At first it sounds absurd, maybe even heartless, but unfortunately it is the right way: the finance ministers of the 27 EU member states want to abstain this time. Huge economic stimulus and relief packages like those launched at the beginning of the pandemic should not be. The Federal Republic and the entire EU are in deep crisis. Citizens and businesses are suffering from high energy prices, and many economists expect a decline in German output. At the time, Finance Minister Olaf Scholz called these Covid crisis programs a “bazooka” and that Germany should turn the corner with a “boom”. Now, on the other hand, the Panzerfaust should stay in the gun cabinet.
This ministerial promise does not mean that politicians underestimate the impact of inflation and the energy crisis on consumers and businesses. But they know that a fiscal bazooka would be an inappropriate weapon. Using them will do more harm than good. Because in times of high inflation, government assistance should be as targeted and modest as possible. Therefore, citizens must recognize that the government cannot even come close to compensating for their lost purchasing power and wealth. The decisive question is whether the 27 finance ministers will stick to this difficult course. After all, there is enormous political pressure to support the population on all fronts.
Many of the EU governments’ aid programs are already poorly targeted, and this also applies to the federal government’s aid packages. These measures benefit not only those in need, but also those who receive more. And in two weeks, a coalition of conservatives, populists and the far right could come to power in Italy, the EU’s third largest economy. The alliance is attracting attention with expensive campaign promises, so there is a risk that the future finance minister in Rome will not believe in restraint.
But apparent generosity will only fuel inflation and delay a return to stable prices. High energy prices mean that a much larger share of EU citizens’ income ends up in the pockets of oil and gas suppliers outside of Europe. Accordingly, consumers can spend less on purchases and services. Their purchasing power has plummeted. This is painful not only for citizens, but also for restaurant and shop owners who have to deal with less demand.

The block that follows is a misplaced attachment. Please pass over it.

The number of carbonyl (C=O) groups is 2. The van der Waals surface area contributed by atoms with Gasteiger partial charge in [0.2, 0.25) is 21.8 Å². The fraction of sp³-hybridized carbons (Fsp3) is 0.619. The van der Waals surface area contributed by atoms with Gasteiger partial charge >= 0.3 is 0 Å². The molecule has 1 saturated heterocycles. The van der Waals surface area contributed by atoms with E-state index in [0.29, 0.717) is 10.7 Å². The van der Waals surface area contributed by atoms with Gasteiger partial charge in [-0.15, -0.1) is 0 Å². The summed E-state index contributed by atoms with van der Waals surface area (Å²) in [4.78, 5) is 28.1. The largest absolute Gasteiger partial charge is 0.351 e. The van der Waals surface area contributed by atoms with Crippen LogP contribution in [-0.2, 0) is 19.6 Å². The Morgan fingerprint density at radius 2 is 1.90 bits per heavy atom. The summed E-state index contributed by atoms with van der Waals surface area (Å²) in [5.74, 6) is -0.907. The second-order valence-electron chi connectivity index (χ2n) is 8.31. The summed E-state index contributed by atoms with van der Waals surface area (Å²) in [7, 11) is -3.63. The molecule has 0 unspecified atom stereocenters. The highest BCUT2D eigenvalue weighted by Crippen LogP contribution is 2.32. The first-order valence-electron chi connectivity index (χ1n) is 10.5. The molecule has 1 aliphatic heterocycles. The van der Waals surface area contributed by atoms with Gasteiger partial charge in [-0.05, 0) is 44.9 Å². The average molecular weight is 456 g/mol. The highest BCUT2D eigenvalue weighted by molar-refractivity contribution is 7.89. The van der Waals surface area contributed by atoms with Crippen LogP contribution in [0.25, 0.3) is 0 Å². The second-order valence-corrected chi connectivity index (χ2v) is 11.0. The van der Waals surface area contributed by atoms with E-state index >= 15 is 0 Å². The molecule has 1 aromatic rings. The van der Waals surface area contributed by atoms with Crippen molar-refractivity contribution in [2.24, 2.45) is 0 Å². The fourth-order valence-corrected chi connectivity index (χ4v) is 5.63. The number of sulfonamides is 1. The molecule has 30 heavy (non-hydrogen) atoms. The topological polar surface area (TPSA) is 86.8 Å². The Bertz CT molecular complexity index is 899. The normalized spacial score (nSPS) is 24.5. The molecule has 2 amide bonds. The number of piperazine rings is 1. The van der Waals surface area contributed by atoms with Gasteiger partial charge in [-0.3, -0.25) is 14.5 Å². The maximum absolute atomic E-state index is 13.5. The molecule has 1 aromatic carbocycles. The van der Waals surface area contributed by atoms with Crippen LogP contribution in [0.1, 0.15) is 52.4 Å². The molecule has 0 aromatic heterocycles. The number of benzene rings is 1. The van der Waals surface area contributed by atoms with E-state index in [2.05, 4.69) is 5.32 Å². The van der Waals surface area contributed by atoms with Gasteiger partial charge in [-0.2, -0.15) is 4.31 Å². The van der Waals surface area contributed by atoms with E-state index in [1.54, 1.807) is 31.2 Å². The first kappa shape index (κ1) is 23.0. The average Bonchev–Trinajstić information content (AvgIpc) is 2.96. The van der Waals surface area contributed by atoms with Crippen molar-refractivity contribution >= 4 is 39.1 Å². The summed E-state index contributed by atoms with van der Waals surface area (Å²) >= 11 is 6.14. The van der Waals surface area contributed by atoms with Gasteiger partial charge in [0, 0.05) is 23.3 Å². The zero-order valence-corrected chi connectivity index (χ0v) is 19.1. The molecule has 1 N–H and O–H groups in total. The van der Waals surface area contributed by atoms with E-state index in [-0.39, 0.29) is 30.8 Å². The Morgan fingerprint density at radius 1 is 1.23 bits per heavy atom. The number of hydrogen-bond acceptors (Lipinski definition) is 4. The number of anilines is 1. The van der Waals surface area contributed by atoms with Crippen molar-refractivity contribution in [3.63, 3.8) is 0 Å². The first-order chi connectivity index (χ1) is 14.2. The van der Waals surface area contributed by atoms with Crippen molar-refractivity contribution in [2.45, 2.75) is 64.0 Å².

Usually aid programs would be the preferred means, but inflation is too high.
Governments can cushion this decline in demand by increasing purchasing power. Tax cuts or caps on energy prices financed by huge subsidies could ease the burden on the general public. Usually such incentives are the right policy in an economic downturn. But this is not the case when inflation is so high. Even core inflation, excluding energy prices, exceeded 5 percent. And the longer inflation reigns, the harder it becomes to get rid of it. If the state supports demand with aid programs, this complicates the fight against inflation by the European Central Bank. After all, more demand means higher prices, especially when supply is tight, such as supply chain issues that make it difficult to produce some goods.
Therefore, large-scale aid programs are out of the question. At the same time, it is clear that governments must provide targeted support to the poor. No citizen should be forced to do without heating or light for lack of money. Measured assistance is also needed for companies whose existence is threatened by energy prices. Programs should be designed in such a way that there are incentives to reduce consumption. Targeted aid also has the advantage over the bazooka approach that it is less of a burden on national budgets. This is all the more important because the Covid crisis has already led to an increase in debt levels. If a country like Italy were to throw all discipline to the wind, the EU would face a new debt crisis in the midst of an energy crisis. You don’t want to imagine it.